# What Is Standard Deviation in Investing?

## Standard Deviations Explained in Less Than 5 Minutes

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Definition
A standard deviation in investing is a measure of volatility regarding investment returns. Photo: Tetra Images / Getty Images

A standard deviation in investing is a measure of volatility regarding investment returns. The larger the standard deviation, the wider the range of returns tends to be. In contrast, an investment with a small standard deviation tends to have more consistent returns.

Let’s look in more detail at what a standard deviation means for investors.

### Key Takeaways

• A standard deviation in investing is a measure of volatility.
• Assets that have a higher standard deviation tend to provide a wider range of returns than those with lower standard deviations.
• Knowing the standard deviation of an asset can potentially help investors make better risk/reward decisions.

## Definition and Examples of a Standard Deviation in Investing

The term “standard deviation” can be used in many areas of statistics and can involve some complex mathematics. For investing purposes, you can think of standard deviation as simply a volatility metric. The standard deviation essentially tells you how much investment returns tend to deviate from a particular set of historical data that could be measured either against itself (past prices of the same security) or as compared to some average or "benchmark." This might be the market overall, a particular benchmark like the S&P 500, or the Dow Jones Industrial Average.

For example, you might see that a stock or a mutual fund has returned an average of 10% over the past 10 years. But that doesn’t necessarily mean that every year the asset returned exactly 10%. That’s where the standard deviation comes in.

### Note

If the asset has a standard deviation of, say, 5%, then most of the time the returns would be expected to deviate from that 10% average between plus or minus 5%. So, from 10%, you may commonly see 5% to 15% returns as well under the standard deviation. If the standard deviation was 15%, then the asset would be expected to have more volatility, as returns on an asset averaging 10% in this case could also commonly range from -5% to 25%.

That’s not to say that the returns can’t fall outside of a standard deviation range. For example, if the standard deviation was 5%, then a 10% swing from the average would be considered two standard deviations. As you’ll learn below in more detail, the majority of returns fall within one standard deviation.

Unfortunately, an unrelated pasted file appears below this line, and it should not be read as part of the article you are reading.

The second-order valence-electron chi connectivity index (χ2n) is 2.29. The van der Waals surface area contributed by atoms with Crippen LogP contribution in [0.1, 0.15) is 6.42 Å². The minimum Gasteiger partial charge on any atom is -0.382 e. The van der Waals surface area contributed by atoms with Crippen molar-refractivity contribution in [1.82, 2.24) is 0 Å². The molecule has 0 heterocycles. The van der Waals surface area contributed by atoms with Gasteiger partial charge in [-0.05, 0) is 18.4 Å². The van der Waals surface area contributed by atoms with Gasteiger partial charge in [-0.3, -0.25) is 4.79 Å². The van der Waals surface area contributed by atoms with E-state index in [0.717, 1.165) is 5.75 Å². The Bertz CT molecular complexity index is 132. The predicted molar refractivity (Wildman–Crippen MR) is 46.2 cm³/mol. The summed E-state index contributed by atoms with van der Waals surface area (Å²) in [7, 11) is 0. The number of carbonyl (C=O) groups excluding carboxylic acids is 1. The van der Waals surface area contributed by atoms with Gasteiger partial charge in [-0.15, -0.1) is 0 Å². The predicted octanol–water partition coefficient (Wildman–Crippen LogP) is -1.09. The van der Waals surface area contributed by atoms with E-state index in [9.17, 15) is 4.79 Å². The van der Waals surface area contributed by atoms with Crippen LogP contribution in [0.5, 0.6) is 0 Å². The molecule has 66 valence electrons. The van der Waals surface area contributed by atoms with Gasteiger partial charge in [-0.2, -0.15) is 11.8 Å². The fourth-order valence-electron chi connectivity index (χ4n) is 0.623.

## How a Standard Deviation in Investing Works

A standard deviation in investing works by measuring how much returns tend to stray from the average. If the standard deviation is zero, then the asset would provide the same returns without varying from year to year.

In reality, however, there’s often a range of returns, so the standard deviation provides a measure of how much volatility exists.

Standard deviations generally follow a statistical rule, known as the empirical rule or the 68-95-99.7 rule. For investing, this rule means that:

• 68% of the time: returns fall within one standard deviation
• 95% of the time: returns fall within two standard deviations
• 99.7% of the time: returns fall within three standard deviations

### Note

In all but the most extreme cases, investment returns fall within three standard deviations. And more often than not, they fall within one standard deviation.

An asset’s stated standard deviation percentage reflects one standard deviation. So, using an example of an asset that has average annual returns of 10% with a standard deviation of 5%, that means that one standard deviation is 5%, two standard deviations equals 10%, and three standard deviations is 15%. For this asset:

• 68% of the time: returns fall between 5% and 15%
• 95% of the time: returns fall between 0% and 20%
• 99.7% of the time: returns fall between -5% and 25%

Now suppose that there’s a standard deviation of 20% for an asset that has average annual returns of 20%. That would indicate much higher volatility, where even though the average returns are higher, investors might go through much more dramatic swings. In this example:

• 68% of the time: returns fall between 0% and 40%
• 95% of the time: returns fall between -20% and 60%
• 99.7% of the time: returns fall between -40% and 80%

## What a Standard Deviation in Investing Means for Individuals

Understanding standard deviations can help investors make investment decisions that align with their risk tolerance and overall financial circumstances.

Some investors might not be comfortable investing in assets that have such high volatility, even if the potential reward is greater. Retirees, for example, might prefer more reliable returns to fund their retirement lifestyle, rather than potentially navigating periods where assets return far less than average.

### Note

Some investors might be comfortable accepting more volatility if it means potentially higher returns in the long run. Still, you might prefer to know what you’re getting into in terms of standard deviations, rather than getting caught by surprise if returns swing up and down.

Keep in mind, however, that standard volatility might not be the only risk measure to look at, nor is it necessarily a direct proxy for risk.

To find this metric, you might be able to turn to some financial services firms that publish their own standard deviation numbers. In other cases, determining standard deviations on your own might involve complex math, so you may want to work with a professional if you want to calculate these figures.

### Note

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